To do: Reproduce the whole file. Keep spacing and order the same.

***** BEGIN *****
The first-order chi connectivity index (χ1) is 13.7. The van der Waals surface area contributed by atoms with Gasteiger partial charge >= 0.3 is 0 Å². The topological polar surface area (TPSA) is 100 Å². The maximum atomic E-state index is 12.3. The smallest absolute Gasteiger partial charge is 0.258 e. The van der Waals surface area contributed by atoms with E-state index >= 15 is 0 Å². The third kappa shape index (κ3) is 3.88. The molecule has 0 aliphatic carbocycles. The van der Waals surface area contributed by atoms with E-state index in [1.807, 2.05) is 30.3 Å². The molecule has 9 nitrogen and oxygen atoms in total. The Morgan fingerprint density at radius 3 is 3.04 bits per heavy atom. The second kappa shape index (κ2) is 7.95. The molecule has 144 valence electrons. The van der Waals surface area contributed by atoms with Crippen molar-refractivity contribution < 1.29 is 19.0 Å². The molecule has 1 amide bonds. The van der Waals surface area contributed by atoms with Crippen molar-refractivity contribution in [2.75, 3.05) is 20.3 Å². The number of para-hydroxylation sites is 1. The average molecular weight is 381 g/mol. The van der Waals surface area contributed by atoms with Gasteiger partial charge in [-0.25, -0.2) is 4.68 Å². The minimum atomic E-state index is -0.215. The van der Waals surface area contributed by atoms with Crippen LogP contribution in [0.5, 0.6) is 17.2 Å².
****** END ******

The first-order chi connectivity index (χ1) is 13.7. The van der Waals surface area contributed by atoms with Gasteiger partial charge >= 0.3 is 0 Å². The topological polar surface area (TPSA) is 100 Å². The maximum atomic E-state index is 12.3. The smallest absolute Gasteiger partial charge is 0.258 e. The van der Waals surface area contributed by atoms with E-state index >= 15 is 0 Å². The third kappa shape index (κ3) is 3.88. The molecule has 0 aliphatic carbocycles. The van der Waals surface area contributed by atoms with E-state index in [1.807, 2.05) is 30.3 Å². The molecule has 9 nitrogen and oxygen atoms in total. The Morgan fingerprint density at radius 3 is 3.04 bits per heavy atom. The second kappa shape index (κ2) is 7.95. The molecule has 144 valence electrons. The van der Waals surface area contributed by atoms with Crippen molar-refractivity contribution < 1.29 is 19.0 Å². The molecule has 1 amide bonds. The van der Waals surface area contributed by atoms with Crippen molar-refractivity contribution in [2.75, 3.05) is 20.3 Å². The number of para-hydroxylation sites is 1. The average molecular weight is 381 g/mol. The van der Waals surface area contributed by atoms with Gasteiger partial charge in [-0.25, -0.2) is 4.68 Å². The minimum atomic E-state index is -0.215. The van der Waals surface area contributed by atoms with Crippen LogP contribution in [0.5, 0.6) is 17.2 Å².